UK Politics

The 'golden rule' of NHS politics

Ambulance, Liverpool Image copyright AFP

Let me introduce you to the golden rule of the politics of the health service.

The thing politicians consult in their heads before talking about it.

To be clear, I've made it up.

It's 20 words long.

You don't have to agree with it, but keep it in your mind when you hear politicians talking about the NHS.

Here it is: "The punters love it. Trust us plead the politicians. Err, but we trust docs and nurses rather more say voters."

Elbows out

Now take a look at the following words, uttered this week.

"Magic". "Privatisation". "Birthright". "Weaponise".

Big words. All used by politicians, to talk about the National Health Service. Oh, and I forgot the inevitable "political football".

On the playing field of the general election campaign, the NHS is proving to be an elbows out, shirt-tugging tussle.

The prime minister did a question and answer session with the Chancellor George Osborne at Unilever's plant in Port Sunlight on Merseyside.

Nothing unusual about that.

The usual fodder of questions about the economy, jobs, Europe and the NHS - all in, as you might have guessed, a super-marginal constituency where Labour hold the seat, Wirral South, with a majority of just 531.

On one topic more than any other, David Cameron was particularly passionate.

'Weaponise' row

"It is a magic thing we have got in our country," Mr Cameron said, referring to the health service. "It is a birthright of being British that we have a National Health Service that is free at the point of use."

Golden rule adhered to.

Rewind 48 hours to prime minister's questions, the first of this election year, and again the NHS was a major discussion point.

"You can see this as plain as you like. The leader of the Opposition apparently said to the political editor of the BBC, 'I want to weaponise the NHS.'

"I think that is disgraceful. The NHS is not a weapon, it's a way we care for our families, it's the way we care for the elderly, it's the way we look after the frail."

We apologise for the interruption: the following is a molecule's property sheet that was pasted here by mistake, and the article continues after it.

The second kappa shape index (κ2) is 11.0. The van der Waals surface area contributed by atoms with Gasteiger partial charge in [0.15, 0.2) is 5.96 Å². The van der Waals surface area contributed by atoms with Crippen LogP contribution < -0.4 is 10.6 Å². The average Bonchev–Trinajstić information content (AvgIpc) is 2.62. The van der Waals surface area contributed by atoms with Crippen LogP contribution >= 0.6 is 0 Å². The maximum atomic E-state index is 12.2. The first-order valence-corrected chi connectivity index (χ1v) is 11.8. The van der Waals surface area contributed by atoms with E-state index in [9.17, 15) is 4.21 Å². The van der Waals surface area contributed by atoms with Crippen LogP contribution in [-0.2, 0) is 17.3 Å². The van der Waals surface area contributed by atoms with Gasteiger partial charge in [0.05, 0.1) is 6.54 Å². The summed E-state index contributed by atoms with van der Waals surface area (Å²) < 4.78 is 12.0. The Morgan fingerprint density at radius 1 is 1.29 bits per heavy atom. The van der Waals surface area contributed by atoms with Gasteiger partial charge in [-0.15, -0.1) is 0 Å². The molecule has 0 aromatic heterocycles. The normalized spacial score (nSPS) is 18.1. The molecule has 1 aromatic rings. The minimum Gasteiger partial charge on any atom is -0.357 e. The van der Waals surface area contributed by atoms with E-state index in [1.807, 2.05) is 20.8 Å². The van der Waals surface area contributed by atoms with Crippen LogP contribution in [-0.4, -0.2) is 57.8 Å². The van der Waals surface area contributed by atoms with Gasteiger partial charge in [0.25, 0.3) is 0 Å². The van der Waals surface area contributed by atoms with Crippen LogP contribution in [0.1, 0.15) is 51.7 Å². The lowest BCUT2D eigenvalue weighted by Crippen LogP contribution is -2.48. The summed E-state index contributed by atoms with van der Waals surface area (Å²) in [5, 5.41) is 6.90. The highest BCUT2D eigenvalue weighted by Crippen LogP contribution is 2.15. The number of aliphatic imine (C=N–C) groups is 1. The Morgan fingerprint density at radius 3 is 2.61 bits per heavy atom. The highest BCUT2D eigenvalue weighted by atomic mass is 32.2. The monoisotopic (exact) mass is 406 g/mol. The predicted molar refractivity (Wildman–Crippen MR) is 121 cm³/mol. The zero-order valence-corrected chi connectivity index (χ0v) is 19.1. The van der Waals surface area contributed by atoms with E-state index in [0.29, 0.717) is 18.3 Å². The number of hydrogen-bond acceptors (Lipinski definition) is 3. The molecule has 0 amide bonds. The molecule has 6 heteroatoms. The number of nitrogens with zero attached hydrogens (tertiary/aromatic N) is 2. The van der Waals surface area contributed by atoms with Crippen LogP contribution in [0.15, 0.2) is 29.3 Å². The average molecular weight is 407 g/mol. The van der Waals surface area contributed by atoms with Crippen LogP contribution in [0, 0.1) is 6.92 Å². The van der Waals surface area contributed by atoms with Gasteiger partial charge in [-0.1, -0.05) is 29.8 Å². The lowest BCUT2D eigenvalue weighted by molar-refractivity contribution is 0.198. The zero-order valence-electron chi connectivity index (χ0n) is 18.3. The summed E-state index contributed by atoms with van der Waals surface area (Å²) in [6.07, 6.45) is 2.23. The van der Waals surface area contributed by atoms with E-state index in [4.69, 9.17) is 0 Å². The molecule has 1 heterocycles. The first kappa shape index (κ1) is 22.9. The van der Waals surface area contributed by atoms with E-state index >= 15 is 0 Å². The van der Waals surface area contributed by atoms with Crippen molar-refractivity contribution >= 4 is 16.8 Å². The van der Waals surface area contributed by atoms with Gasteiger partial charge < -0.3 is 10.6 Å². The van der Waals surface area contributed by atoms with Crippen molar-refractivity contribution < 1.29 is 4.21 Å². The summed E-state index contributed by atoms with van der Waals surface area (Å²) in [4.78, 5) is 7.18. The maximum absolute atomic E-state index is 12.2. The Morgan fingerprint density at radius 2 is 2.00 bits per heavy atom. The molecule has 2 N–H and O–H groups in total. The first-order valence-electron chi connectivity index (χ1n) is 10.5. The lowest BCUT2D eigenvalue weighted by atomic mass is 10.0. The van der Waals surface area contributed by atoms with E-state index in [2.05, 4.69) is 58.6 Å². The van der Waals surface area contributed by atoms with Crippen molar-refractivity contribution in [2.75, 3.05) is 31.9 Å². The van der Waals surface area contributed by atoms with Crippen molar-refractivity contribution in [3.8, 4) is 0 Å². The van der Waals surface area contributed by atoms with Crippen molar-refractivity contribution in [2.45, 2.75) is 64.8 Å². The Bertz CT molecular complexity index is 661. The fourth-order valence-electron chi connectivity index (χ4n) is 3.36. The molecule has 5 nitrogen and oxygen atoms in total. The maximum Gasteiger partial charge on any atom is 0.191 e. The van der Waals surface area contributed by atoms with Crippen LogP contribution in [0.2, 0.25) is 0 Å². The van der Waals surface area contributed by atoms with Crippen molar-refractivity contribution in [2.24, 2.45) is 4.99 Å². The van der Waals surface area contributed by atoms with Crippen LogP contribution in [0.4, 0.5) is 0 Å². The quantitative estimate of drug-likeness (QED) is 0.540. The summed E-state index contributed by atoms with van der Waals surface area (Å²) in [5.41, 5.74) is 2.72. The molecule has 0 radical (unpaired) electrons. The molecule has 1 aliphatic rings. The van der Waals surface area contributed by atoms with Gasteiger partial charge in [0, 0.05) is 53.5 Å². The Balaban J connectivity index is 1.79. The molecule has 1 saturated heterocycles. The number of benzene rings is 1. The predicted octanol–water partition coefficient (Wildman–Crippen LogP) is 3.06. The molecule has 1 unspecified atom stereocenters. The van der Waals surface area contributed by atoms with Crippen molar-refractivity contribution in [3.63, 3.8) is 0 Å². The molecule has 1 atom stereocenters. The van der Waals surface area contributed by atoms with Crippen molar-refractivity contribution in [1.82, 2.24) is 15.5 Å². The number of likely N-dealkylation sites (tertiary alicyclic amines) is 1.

Ah, here we go again. Golden rule adhered to.

A Labour source did not deny that Ed Miliband had used the word "weaponise" in connection with the NHS, in private discussions of election tactics.

Mr Miliband's assessment is simple: "The NHS is in crisis because of decisions made by David Cameron."

In a mess

Tick. Golden rule adhered to. Enter two developments this week:

Firstly, accident and emergency departments in England failing to meet their target of seeing 95% of patients within four hours last week (the figure was 87%).

Secondly, the first private healthcare operator to run an NHS hospital trust deciding to pull out of the deal.

The case of Hinchingbrooke Hospital in Cambridgeshire, while exceptional, tells you a lot about the temperature of the current debate about healthcare.

Here is what no-one disputes.

The hospital was in a mess.

Image caption Circle became the first private firm to manage an NHS hospital three years ago

And both Labour and the coalition government's fingerprints are on the attempted solution to the problem.

Labour say the handing over of the hospital to Circle Healthcare by the coalition amounted to "privatisation."

Golden rule adhered to.

That is loaded language, say senior Conservative sources, pointing out the cash value of services provided by the private sector in the NHS was 5% when Labour lost the last election and it is now 6% - the rate of expansion for the private sector in the health service has slowed down.

The shadow health secretary Andy Burnham, who used to be health secretary when Labour was in government, told the BBC: "I personally always had doubts that a private sector solution would work, more than that I didn't want one," adding "the market in my view adds cost and adds complexity in the delivery of care, these solutions in the end don't deliver."

Golden rule adhered to.

But Mr Burnham did set in train the process that led to the eventual appointment of Circle, albeit by his successors.

What will now happen is the hospital will return to being controlled by the NHS, with politicians falling over themselves to reassure patients that they won't notice any difference.

Golden rule adhered to.

'More money?'

"When people hear Tory politicians talking about the private sector in the NHS, they worry. When they hear Labour politicians say the solution has to be the public sector and that's it, they worry. They smell ideology and they don't care. They just want just care," one adviser reflects thoughtfully.

Golden rule adhered to.

Enter UKIP.

After publicly talking up alternative models of healthcare, such as insurance, note their language now.

"Trust us, we'll leave it pretty much as it is, but we'd give it more money", is the gist of their pitch.

Bingo. Even they're playing the game. Golden rule adhered to.

What will now happen in Hinchingbrooke is the hospital will return to being controlled by the NHS, with politicians falling over themselves to reassure patients that they won't notice any difference.

In other words, adherence to that golden rule all over again.

With just over 16 weeks to go until polling day, keep the golden rule in mind.

Because with government sources willing to acknowledge this is not an easy time for the NHS, and plenty of others using the word "crisis", you can be certain the politics of the health service is never going to be far away between now and May.

And neither is that golden rule.

Related Topics